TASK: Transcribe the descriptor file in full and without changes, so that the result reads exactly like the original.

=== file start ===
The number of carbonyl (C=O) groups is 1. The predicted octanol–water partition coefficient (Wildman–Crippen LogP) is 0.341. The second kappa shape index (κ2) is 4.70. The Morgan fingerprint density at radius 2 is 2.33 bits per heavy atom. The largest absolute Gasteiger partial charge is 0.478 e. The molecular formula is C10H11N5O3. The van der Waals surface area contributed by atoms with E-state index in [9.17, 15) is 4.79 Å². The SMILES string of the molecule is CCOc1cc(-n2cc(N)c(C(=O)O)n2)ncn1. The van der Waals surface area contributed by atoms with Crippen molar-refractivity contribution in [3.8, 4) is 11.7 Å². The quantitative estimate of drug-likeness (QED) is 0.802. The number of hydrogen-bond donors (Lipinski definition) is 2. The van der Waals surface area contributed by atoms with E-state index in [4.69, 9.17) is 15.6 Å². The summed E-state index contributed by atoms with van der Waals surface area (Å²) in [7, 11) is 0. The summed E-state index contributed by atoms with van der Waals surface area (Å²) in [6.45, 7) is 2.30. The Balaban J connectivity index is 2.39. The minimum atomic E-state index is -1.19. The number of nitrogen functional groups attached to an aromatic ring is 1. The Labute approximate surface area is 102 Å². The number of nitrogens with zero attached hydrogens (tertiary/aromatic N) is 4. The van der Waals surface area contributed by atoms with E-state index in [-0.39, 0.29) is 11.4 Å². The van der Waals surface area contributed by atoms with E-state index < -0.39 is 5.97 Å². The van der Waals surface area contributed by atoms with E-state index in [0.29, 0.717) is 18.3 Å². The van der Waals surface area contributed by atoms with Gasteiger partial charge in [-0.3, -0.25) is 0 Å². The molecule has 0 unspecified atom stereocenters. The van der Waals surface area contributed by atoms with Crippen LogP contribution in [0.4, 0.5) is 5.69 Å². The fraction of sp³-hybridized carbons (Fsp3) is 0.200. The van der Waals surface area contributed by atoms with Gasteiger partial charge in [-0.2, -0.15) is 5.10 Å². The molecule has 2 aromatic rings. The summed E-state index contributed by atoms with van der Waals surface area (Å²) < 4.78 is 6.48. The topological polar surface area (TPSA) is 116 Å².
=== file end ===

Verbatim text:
The number of carbonyl (C=O) groups is 1. The predicted octanol–water partition coefficient (Wildman–Crippen LogP) is 0.341. The second kappa shape index (κ2) is 4.70. The Morgan fingerprint density at radius 2 is 2.33 bits per heavy atom. The largest absolute Gasteiger partial charge is 0.478 e. The molecular formula is C10H11N5O3. The van der Waals surface area contributed by atoms with E-state index in [9.17, 15) is 4.79 Å². The SMILES string of the molecule is CCOc1cc(-n2cc(N)c(C(=O)O)n2)ncn1. The van der Waals surface area contributed by atoms with Crippen molar-refractivity contribution in [3.8, 4) is 11.7 Å². The quantitative estimate of drug-likeness (QED) is 0.802. The number of hydrogen-bond donors (Lipinski definition) is 2. The van der Waals surface area contributed by atoms with E-state index in [4.69, 9.17) is 15.6 Å². The summed E-state index contributed by atoms with van der Waals surface area (Å²) in [7, 11) is 0. The summed E-state index contributed by atoms with van der Waals surface area (Å²) in [6.45, 7) is 2.30. The Balaban J connectivity index is 2.39. The minimum atomic E-state index is -1.19. The number of nitrogen functional groups attached to an aromatic ring is 1. The Labute approximate surface area is 102 Å². The number of nitrogens with zero attached hydrogens (tertiary/aromatic N) is 4. The van der Waals surface area contributed by atoms with E-state index in [-0.39, 0.29) is 11.4 Å². The van der Waals surface area contributed by atoms with E-state index < -0.39 is 5.97 Å². The van der Waals surface area contributed by atoms with E-state index in [0.29, 0.717) is 18.3 Å². The van der Waals surface area contributed by atoms with Gasteiger partial charge in [-0.3, -0.25) is 0 Å². The molecule has 0 unspecified atom stereocenters. The van der Waals surface area contributed by atoms with Crippen LogP contribution in [0.4, 0.5) is 5.69 Å². The fraction of sp³-hybridized carbons (Fsp3) is 0.200. The van der Waals surface area contributed by atoms with Gasteiger partial charge in [-0.2, -0.15) is 5.10 Å². The molecule has 2 aromatic rings. The summed E-state index contributed by atoms with van der Waals surface area (Å²) < 4.78 is 6.48. The topological polar surface area (TPSA) is 116 Å².